So what’s holding us back from a full recovery? Maybe taxes are too high. Or perhaps regulation is holding us back. Or too many people are going on disability. Or maybe—this theory is especially popular now—there’s something wrong with the workforce we have. Too many liberal arts majors, not enough welders and truckers and computer scientists.

The problem with those theories is that they are way too local. The jobs shortfall isn’t just an American thing—it’s global. Earlier this week, the World Bank released a report on jobs in the “G20″ group of major world economies. Missing jobs and stagnant wages is a story all around the world. Here’s a snapshot from the report, showing how far below the pre-crisis trend jobs growth has been:

Screen Shot 2014-09-11 at 4.58.17 PM
SOURCE: World Bank

So what is it that’s holding almost everyone back? The World Bank chalks it up to a weak “aggregate demand”—but that only gets us halfway to an answer. What’s harder and more controversial is figuring out why demand for goods and services, which is what ultimately convinces employers to hire, has been so sluggish. One possibility is that consumers are too nervous to kick-start a virtuous cycle, where they buy more and thus spur more production and more hiring. The report notes that consumers around the world found themselves mired in debt after the crash, and that the growth in their income has been disappointing. In advanced economies, the share of GDP that goes to employee pay and benefits has declined substantially.

Screen Shot 2014-09-11 at 4.53.46 PM
SOURCE: World Bank

But to bring the story back home to U.S., at least, the anxious consumer alone isn’t a good enough answer anymore. As economist Brad DeLong points out here, consumption in the U.S. isn’t actually down by that much. What is down, he says, is construction and government spending. And on government spending, what’s true in the U.S. has been true with a vengeance in Europe, where policymakers have pursued government austerity policies.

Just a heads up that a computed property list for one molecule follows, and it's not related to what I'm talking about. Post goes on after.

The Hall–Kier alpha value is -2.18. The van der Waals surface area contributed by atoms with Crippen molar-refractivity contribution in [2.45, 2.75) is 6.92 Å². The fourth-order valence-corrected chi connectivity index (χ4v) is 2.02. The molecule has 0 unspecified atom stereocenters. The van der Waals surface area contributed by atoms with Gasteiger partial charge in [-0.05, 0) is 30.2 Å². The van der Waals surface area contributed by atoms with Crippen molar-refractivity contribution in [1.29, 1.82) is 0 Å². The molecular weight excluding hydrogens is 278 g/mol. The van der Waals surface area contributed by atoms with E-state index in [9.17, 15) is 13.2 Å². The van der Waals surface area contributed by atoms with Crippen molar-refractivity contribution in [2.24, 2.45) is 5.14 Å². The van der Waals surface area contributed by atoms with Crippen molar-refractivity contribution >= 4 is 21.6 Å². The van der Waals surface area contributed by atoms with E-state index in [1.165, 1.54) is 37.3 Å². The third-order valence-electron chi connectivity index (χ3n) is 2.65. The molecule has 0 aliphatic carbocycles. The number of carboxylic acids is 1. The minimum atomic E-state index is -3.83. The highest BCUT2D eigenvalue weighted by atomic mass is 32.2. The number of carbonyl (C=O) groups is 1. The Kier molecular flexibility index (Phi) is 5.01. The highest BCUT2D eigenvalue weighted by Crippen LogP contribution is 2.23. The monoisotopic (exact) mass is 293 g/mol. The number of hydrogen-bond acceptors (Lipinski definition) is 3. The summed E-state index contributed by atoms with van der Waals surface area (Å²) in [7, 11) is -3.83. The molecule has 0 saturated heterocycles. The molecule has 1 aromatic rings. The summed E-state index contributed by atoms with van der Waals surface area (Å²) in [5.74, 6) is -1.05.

Rethinking education, or how we train the workforce, or tax policy, or regulations might very well help economic growth in the long run. Finding some way to boost the mood of consumers couldn’t hurt, either. But the big-picture view suggests a deeper problem. The economic crisis blew a massive hole in the global economy. And more than five years later, the evidence is mounting that governments around the world just did too little, too late to help mend the gap.

MONEY temps

Why Your Colleague Has the Same Boss, but a Different Employer

Temp nameplate
Jeffrey Coolidge—Corbis

As the economy recovers, companies are hiring more "temporary" workers who aren't all that temporary.